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Thoughts, Take 2: On The Struggle

This is the second part of a haphazardly organized series of responses to Ta-Nahesi Coates' book Between the World and Me. The first part can be found here

I was recently at a discussion about racism held in one of Harvard's dorms, Currier House, as part of their Currier Conversation series. As the honored guest and moderator of the discussion, I decided to have the participants break into groups of 2-4 and define some seemingly simple words before we had a proper dialog:

Social Justice

After the audience discussed for 5-10 minutes, I had them speak out about their definitions, thoughts and questions while I recorded their responses on a large paper pad mounted on a tripod. The self-selected group of attendees were well versed in the notions of race as a social construct; racism as the melding of prejudice and power; power as the ability of a social group to shape the choices and outcomes of other groups; and social justice as the simple notion that every human should have the same social, economic and political opportunities, even while they currently do not in our country. I was speaking to the choir, but it was a good discussion nonetheless.

It was the sort of conversation that would no doubt cause Harvard's founders, those well-rounded captains of industry who harnessed the power of the American slave economy to amass great wealth, pass it to their children's children, and have buildings named after them, to squirm in their well-appointed graves. It was the sort of evening that also likely made many of the white attendees feel like the moral arc of the universe was, indeed, bending toward justice. However, this participant was under no such illusions, nor were the sisters and brothers with whom I spoke after the room emptied out.

The final question of the evening was offered by the house "master" (a title that needs to be placed on the trash heap of history) who asked me and another guest, "Here you are, two successful African Americans from different generations speaking to the same issues. Do you see progress toward and hope for the future with regards to race in this country?" My fellow guest said, and I paraphrase, "No." My answer was not dissimilar, even if I remember it in greater detail.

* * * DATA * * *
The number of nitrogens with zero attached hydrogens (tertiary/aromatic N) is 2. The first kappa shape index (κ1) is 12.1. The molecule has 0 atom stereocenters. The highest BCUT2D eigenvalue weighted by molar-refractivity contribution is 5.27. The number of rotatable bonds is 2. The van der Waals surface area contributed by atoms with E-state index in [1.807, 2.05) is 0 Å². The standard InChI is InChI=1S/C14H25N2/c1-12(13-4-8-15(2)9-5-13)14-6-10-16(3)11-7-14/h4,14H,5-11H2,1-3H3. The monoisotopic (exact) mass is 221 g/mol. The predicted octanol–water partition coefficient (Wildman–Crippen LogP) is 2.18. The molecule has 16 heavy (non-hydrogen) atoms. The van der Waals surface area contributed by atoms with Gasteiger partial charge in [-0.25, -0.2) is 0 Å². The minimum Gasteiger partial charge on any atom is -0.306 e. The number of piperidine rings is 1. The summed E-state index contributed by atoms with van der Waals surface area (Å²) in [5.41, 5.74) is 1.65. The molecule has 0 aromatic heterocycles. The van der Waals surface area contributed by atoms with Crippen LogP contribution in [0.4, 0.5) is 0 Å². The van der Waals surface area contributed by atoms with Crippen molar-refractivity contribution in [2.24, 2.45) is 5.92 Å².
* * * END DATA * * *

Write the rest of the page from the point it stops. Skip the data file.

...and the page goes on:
I responded that I recall living in Torrance, CA, just south of downtown Los Angeles in the wake of the trial of four white police officers who savagely beat Rodney King, a Black man, an event captured on video and forever seared into my memory. The jury, which comprised not a single Black American, had ruled that the cops were all innocent of wrongdoing.

I recall the sickness in my stomach, the disorienting feeling of "WTF?!" racing through my 15-year-old mind that was conditioned and trained to expect that justice was the norm thanks to the Civil Rights Act, and that injustice as a thing relegated to the distant past when white men with crew cuts wore sheets and burned crosses. I remember the days off of school as LA burned, seeing the smoke on the skyline from my house while talking on the phone with the few Black friends I had at my school. "Let it burn," we said in our frustration. I remember the police cruisers and their spotlights rolling slowly through my neighborhood enforcing the 10pm curfew. I recall the sadness on my father's face.
A fire burns out of control at the corner of 67th St. and West Blvd. in South Central Los Angeles April 30, 1992.
(AP Photo/Paul Sakuma)
I went on to recall feeling similar sensations as I read my news feed the day that George Zimmerman was acquitted of wrongdoing in the destruction of Trayvon Martin's body. I remembered my rage the evening that the grand jury refused to pursue charges against Officer Darren Wilson in the destruction of Michael Brown---a young Black man who would be a sophomore in college were he alive today---just six miles from my childhood home in Florissant, MO. That night as they slept, I apologized to my sons, in advance, for not being able to protect them.